Day 19: Our First Animation

What we have done so far in this tutorial series was to create an essential framework for displaying 2-dimensional texture graphics. Today we are going to see this framework in action.


From day 4 we remember that the fundamental parts of our framework are stage, scenes, and sprites. We completed designing the Stage class last day. We saw that the stage can only have one scene at any given time. If our game has four main screens, then one of four scenes will be set as current according to our game’s logic:

Stage and Scenes

What we know for sure is that we need at least one scene. In day 16 we designed the Scene class. Every scene we have in our app should be a subclass of this class. Each scene consists of a series of sprites (contained in sprite layers). Today we only work with a single sprite.

Creating the Scene

Navigate to the app module, and add a class named MyScene next to MainActivity. This class should extend Scene. Start with the following code:

public class MyScene extends Scene {
    public MyScene(Stage parentStage) {

This simply creates a scene associated with the given stage. This will be our only scene in today’s app. In order to use it, open the MainActivity, and find this line:

stage = (Stage)findViewById(;

and add the following code below this line:

stage.setScene(new MyScene(stage));

Believe it or not, your stage will be rendering the content of MyScene, which is… nothing for now.

Declaring the Texture

Next step is to create an image sprite. As we are seeking an animated sprite, an image atlas of the corresponding frames would be desirable. You can make your own, or use the following character animation from my game Hungry Slimes (click on the image to download):

Slime Animation Atlas

If you are making your own, make sure your frames’ bounding boxes are exactly 128×128 pixels and are in a horizontal line. Also make sure you have at least 7 frames, and the width of your
atlas is a power of two. The framework does not currently handle non-power-of-two images automatically.

Create a folder called drawable under the res folder of your app module, if it doesn’t already exist, and save the above image (or your own image) in that folder. We should also tell the texture manager about the texture we are going to use. So, add the following code to your MainActivity, just before you add the scene to the stage:

TextureManager.add(new int[]{R.drawable.slime});

Again, in case of customized atlas, replace slime with your image name.

Setting Up the Scene

Open the MyScene class. The Scene class has a method called onLoaded, which is called right after everything else is loaded. Scenes should override and build their contents in this method. That is what we do for MyScene:

public void onLoaded() {
    setBackColor(new RGB("ffffff"));

    /* Let the stage know that this scene is fully loaded */

What it does as of now is just to set the background color of the scene to white. We now need to add a sprite to this scene. Continue the method with the following code:

ImageSprite.Cutout cutout = new ImageSprite.Cutout(128, 128, 7);
ImageSprite sprite = new ImageSprite(R.drawable.slime, cutout);
sprite.setPosition(300, 300);
add(sprite, 0);

If you remember from day 12, cutouts tell the image sprite how to split the atlas into its frames. The first line in the above code means that the image contains 7 frames of size 128×128 pixels, starting at the bottom-left corner (the last part is implied as not explicitly specified in the call). We pass this cutout rule, as well as the slime image to the image sprite’s constructor. Then we set the position of the sprite. The last line simply adds the sprite to the first layer of the scene.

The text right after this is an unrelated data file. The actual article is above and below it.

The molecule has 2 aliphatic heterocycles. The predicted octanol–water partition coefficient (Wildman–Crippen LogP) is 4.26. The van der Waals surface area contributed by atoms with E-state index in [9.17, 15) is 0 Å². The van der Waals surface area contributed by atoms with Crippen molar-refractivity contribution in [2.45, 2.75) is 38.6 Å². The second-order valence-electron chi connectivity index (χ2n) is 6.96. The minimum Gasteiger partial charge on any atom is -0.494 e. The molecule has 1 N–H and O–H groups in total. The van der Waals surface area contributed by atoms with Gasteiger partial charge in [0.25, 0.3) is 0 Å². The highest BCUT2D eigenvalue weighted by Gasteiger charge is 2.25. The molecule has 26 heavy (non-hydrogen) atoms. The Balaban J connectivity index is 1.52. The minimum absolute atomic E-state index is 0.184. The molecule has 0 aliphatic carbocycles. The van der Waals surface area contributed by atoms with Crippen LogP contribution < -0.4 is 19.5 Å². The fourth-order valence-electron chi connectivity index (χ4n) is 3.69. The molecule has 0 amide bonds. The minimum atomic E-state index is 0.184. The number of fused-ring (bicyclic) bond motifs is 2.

Even though our sprite has 7 frames according to its cutout, it will show only the first frame if we run the project now. That’s where animation handlers come in. Using an image animation, we can make the image sprite cycle through its frames.

AnimationHandler animation = new ImageAnimation(
        new int[] {0, 1, 2, 3, 4, 5, 6},

What the first line does (first four lines!) is to create an image animation that goes through all frames 0 to 6. It also sets the trend to ping-pong, meaning that it will go back-and-fourth (0 to 6, back to 0, back to 6, and so on). As our slimy character closes its mouth in one sweep of the frames, it keeps opening and closing it in a ping-pong animation.

You can now run the project and see the results (which look like below animation)!

Slime Animation

Next steps

Today was a milestone in the development of our game framework. If you have been only following this tutorial series to learn the basics of 2D animation with OpenGL ES, you now have everything you need to continue your own journey. What we discuss after today might not be directly related to OpenGL, but subjects around the development of a game framework. Artenus, as it stands in today’s post, is a bedrock for you to play around and experiment with OpenGL ES and see the results immediately. We will continue expanding this bedrock in the next few posts. In Part 4 of the tutorial, we will re-factor the library, and greatly focus on designing an extensible version of the framework. If you are a computer science enthusiast, you will enjoy Part 4. Later parts of the tutorial will cover other aspects of the framework (sound, controls, IAP, etc).

You can download the individual files for today’s tutorial here:

You may also download source code for all classes.